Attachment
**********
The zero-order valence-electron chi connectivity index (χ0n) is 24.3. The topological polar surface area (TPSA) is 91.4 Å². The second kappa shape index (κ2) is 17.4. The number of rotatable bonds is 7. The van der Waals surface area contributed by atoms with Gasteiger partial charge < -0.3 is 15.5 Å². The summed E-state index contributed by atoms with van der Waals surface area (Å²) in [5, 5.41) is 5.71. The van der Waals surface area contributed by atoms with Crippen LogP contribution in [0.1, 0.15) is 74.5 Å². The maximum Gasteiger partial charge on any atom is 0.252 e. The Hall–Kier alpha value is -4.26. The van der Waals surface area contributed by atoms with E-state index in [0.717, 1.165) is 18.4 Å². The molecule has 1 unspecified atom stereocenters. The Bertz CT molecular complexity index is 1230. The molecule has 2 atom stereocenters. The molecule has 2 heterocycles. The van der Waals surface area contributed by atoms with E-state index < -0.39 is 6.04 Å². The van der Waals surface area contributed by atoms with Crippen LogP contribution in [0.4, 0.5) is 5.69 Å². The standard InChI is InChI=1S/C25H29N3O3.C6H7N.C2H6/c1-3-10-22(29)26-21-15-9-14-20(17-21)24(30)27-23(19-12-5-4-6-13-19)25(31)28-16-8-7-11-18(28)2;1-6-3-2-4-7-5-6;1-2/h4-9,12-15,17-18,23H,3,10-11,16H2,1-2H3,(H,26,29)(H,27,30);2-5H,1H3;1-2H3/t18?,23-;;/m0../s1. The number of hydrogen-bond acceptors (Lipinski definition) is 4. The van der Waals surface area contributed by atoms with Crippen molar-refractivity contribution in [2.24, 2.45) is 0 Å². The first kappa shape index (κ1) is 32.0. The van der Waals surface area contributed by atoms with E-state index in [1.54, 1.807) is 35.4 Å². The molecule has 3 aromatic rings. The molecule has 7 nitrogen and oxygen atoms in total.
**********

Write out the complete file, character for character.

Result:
The zero-order valence-electron chi connectivity index (χ0n) is 24.3. The topological polar surface area (TPSA) is 91.4 Å². The second kappa shape index (κ2) is 17.4. The number of rotatable bonds is 7. The van der Waals surface area contributed by atoms with Gasteiger partial charge < -0.3 is 15.5 Å². The summed E-state index contributed by atoms with van der Waals surface area (Å²) in [5, 5.41) is 5.71. The van der Waals surface area contributed by atoms with Crippen LogP contribution in [0.1, 0.15) is 74.5 Å². The maximum Gasteiger partial charge on any atom is 0.252 e. The Hall–Kier alpha value is -4.26. The van der Waals surface area contributed by atoms with E-state index in [0.717, 1.165) is 18.4 Å². The molecule has 1 unspecified atom stereocenters. The Bertz CT molecular complexity index is 1230. The molecule has 2 atom stereocenters. The molecule has 2 heterocycles. The van der Waals surface area contributed by atoms with E-state index < -0.39 is 6.04 Å². The van der Waals surface area contributed by atoms with Crippen LogP contribution in [0.4, 0.5) is 5.69 Å². The standard InChI is InChI=1S/C25H29N3O3.C6H7N.C2H6/c1-3-10-22(29)26-21-15-9-14-20(17-21)24(30)27-23(19-12-5-4-6-13-19)25(31)28-16-8-7-11-18(28)2;1-6-3-2-4-7-5-6;1-2/h4-9,12-15,17-18,23H,3,10-11,16H2,1-2H3,(H,26,29)(H,27,30);2-5H,1H3;1-2H3/t18?,23-;;/m0../s1. The number of hydrogen-bond acceptors (Lipinski definition) is 4. The van der Waals surface area contributed by atoms with Crippen molar-refractivity contribution in [2.24, 2.45) is 0 Å². The first kappa shape index (κ1) is 32.0. The van der Waals surface area contributed by atoms with E-state index in [1.54, 1.807) is 35.4 Å². The molecule has 3 aromatic rings. The molecule has 7 nitrogen and oxygen atoms in total.